Therefore, a home inspector is working on behalf of the buyer to understand the condition of a home and give the buyer insight into aspects of the home such as: electrical and plumbing systems, air heating and cooling systems, and structural integrity of the home.

Meanwhile, the appraiser is working on behalf of the bank to understand the overall value of a home, so if the bank must take possession to satisfy the buyer’s debt, that the home will have enough re-sale value to cover the unpaid portion of the mortgage debt.

If your lender assures you that there’s no need for you to purchase a home inspection, ask them the extent of their inspection and if you can see the style and format of the report they’ll be producing. More likely than not, it’s an appraisal and not an inspection aimed at protecting the buyer’s interests. So get your own professional to look out for YOU and your interests. Please get a home inspection 🙂

 

Inspection v appraisal chart

What could a year REALLY cost you?

Waiting a year for a lease to end or a promotion to be awarded can sound like a great thing when looking to buy your first home, but with  mortgage interest rates expecting to trend upward over the coming year, a small percentage increase could mean big money over the life of your loan.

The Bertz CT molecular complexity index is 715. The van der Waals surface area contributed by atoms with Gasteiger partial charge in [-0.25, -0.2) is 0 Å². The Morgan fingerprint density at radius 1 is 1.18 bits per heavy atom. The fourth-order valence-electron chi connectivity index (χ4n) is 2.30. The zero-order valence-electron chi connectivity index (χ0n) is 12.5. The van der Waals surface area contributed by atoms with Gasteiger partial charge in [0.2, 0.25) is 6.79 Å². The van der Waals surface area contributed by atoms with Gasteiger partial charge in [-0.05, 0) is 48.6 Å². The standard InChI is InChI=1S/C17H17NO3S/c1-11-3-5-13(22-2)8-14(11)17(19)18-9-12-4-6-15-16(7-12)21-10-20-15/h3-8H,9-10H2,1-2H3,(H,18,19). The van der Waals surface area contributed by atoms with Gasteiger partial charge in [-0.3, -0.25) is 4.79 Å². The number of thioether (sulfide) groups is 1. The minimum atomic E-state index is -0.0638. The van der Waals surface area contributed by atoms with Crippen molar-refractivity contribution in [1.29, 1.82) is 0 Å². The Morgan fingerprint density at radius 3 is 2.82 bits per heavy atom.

When I talk about 1% interest it sounds tiny, but what if I told you that amounts to an additional 50,000 you’ll be paying to your lender if you’re gearing up to purchase a median priced home in Charlotte?

Now it sounds serious!

So here’s the scenario:

According to the Charlotte Regional Realtors Association, the median price of a home sold in Mecklenburg County was $250,000 during October 2018. Currently, mortgage interest rates are hovering around 5%, with increases expected in the next year. Based on these statistics and with the help of MortgageCalculator.org, here’s the math for what that actually means for someone buying a house today, and a the same house a year from now (of course I’m not taking into account price inflation… that’s a discussion for another post)

Here’s the math:

Today vs 1 Year

** This analysis is brought to you by MortgageCalculator.org and my super-sweet Microsoft Excel skills**

Assumptions: again, I assumed that the price of the home was the median price for Charlotte of 250k, and that the loan is a conventional, conforming loan (aka 3% down with PMI until the borrow has 20% equity in the home, at which point PMI goes away). I estimated property taxes, which were a bit high as compared to what I saw on recent sales in the MLS, but we’d rather be a bit conservative, right? Homeowners insurance for this example was a downright guess and is dependent on each home/homeowner/insurance company/etc.